SSIS with SQL 2012 and above brought a lot of great enhancements to SSIS that ease deployment and reconfiguration of packages. The project deployment model, SSIS Catalog, and parameters make it a lot easier to manage SSIS. It also helps decouple environmental configurations from the SSIS code. This way DBAs don’t need to be modifying packages or worry about config files on the filesystem that may have passwords with plain text in them. It is awesome and as someone who managed hundreds of SSIS packages at a previous role, this is a big win!
Note: I am going to assume that you readers are at least slightly aware of project and package parameters and how they work. If not, that’s ok, you will still get something out of this. You may just need to go do a little more research to better understand it.
Anyway, I have a package where I have 8 files I plan to load into 8 tables. This means that I have 8 flat file connection managers in my SSIS package. This is a quick and dirty package I am making for my internal team to use which means we will be taking these 8 files that we have generated and load them into a db on our local SQL instances to do some brief analysis. I want to parameterize the package so I can just hand over the dtsx file to my colleagues to reuse for themselves. This is not a traditional SSIS use case, but the problem is common….
I right click on the connection manager for one of the flat files and select “parameterize”. I create a new parameter with the filepath and filename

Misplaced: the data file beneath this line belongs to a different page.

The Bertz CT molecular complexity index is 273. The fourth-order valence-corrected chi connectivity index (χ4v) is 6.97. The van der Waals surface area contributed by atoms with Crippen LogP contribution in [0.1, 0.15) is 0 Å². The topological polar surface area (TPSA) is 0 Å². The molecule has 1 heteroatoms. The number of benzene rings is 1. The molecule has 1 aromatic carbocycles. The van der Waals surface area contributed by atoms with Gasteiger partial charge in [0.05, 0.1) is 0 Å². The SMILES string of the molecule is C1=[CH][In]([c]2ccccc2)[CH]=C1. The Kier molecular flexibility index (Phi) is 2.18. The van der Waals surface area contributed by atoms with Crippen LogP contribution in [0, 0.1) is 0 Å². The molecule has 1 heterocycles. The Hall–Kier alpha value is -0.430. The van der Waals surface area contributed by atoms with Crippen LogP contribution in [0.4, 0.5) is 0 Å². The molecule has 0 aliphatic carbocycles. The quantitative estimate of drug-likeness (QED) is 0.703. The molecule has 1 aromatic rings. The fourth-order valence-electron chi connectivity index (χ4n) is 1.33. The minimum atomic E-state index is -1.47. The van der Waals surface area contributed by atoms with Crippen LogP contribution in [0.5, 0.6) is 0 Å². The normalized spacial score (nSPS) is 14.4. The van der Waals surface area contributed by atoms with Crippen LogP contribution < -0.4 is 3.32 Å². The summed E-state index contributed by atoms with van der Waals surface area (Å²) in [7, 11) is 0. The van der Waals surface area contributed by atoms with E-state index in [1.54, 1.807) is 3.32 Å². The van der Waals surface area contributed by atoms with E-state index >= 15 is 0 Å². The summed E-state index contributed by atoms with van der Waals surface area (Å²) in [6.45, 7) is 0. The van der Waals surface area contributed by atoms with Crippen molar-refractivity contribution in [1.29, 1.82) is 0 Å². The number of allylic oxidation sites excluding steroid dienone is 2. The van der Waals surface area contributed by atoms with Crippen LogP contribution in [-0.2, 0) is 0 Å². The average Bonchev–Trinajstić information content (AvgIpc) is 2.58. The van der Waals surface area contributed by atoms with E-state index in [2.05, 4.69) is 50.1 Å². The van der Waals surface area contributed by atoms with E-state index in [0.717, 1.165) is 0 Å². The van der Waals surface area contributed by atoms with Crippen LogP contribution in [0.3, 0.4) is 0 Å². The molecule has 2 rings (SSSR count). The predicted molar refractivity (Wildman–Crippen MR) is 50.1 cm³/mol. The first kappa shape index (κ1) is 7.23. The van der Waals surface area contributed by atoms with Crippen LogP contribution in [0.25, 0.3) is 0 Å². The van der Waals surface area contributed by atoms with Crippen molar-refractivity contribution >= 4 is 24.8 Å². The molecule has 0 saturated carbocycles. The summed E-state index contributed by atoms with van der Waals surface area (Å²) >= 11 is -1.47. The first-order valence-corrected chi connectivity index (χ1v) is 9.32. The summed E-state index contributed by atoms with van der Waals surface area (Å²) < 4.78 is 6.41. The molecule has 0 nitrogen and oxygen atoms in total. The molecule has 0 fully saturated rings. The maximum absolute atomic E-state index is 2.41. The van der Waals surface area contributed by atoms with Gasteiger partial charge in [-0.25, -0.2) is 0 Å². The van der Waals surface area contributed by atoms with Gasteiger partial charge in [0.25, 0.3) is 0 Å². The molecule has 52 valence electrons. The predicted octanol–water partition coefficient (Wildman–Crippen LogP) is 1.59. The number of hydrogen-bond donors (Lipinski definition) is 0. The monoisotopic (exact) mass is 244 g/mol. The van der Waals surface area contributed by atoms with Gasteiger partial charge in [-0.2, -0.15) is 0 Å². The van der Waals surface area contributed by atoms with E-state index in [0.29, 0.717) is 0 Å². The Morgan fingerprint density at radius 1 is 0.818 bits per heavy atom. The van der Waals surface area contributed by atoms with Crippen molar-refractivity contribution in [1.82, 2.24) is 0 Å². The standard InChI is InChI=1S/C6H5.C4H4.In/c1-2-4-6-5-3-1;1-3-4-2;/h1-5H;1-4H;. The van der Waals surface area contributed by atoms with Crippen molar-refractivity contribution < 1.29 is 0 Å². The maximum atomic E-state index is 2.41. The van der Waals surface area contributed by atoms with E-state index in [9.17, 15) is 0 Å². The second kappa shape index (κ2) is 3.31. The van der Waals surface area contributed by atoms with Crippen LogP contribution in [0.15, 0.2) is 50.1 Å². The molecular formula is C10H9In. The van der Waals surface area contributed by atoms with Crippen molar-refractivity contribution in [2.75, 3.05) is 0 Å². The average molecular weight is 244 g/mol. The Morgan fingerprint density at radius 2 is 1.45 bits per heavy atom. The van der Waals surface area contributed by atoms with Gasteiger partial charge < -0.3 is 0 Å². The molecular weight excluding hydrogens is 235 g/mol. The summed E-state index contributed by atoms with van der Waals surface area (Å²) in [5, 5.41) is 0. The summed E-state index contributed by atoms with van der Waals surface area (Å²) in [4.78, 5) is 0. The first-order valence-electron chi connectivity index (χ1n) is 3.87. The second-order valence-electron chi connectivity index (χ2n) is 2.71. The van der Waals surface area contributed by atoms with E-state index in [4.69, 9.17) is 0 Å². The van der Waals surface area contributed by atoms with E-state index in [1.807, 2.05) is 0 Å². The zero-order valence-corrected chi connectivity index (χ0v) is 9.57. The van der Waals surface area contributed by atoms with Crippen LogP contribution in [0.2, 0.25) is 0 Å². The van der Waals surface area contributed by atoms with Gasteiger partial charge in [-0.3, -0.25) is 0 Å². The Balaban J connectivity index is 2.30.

This is great! Just a few clicks and I created a parameter. Now here is the problem…. I create 8 of these for all the flat file connection managers.
Problem: Now when I hand the package off to a team member, he/she will need to modify 8 parameters for their environment. Since I know that all 8 files will be in the same directory, that just seems silly.
Solution: First of all, do not right click on the connection manager and select “parameterize”. Sounds silly but it will eventually be parameterized.
Create a parameter at the package or project level. For my use case, I am using package level for portability, but I highly recommend using the project deployment model and project level parameters. You can see my example here:
Now you go within each connection manager in the properties window and click on the ellipse button next to Expressions (highlighted).
You will then select “Connection String” as the property and click on the ellipse again to get into the expression builder.
For the expression, you drag and drop the InputFilePath parameter, then add the plus sign and the filename in quotes.
Then click on OK and notice you will now see the F(x) now with the connection manager icon. You see this same icon after you parameterize the connection manager via the GUI with right click “parameterize”. This different method simply allows you to apply a parameter and an expression.
Now simply repeat this process for all other connection managers. The only difference in the expression will be the file name.
Whether you run the package in SSDT or configure the package in the SSIS Catalog, you just need to modify the file path in 1 place to alter all 8 of my connection managers. You can see this in SSMS:
So when you are creating SSIS packages, think about ways to minimize the number of configurations needed. This will help minimize configurations needed during deployment.
The drawback to this approach is that you are now assuming that all those files will always be in the same directory. Make sure you consider whether or not that is what you want to require within your process. Rarely is there a solution that is ideal for every use case, but depending on your needs, this can be another solution to help simplify your package parameters.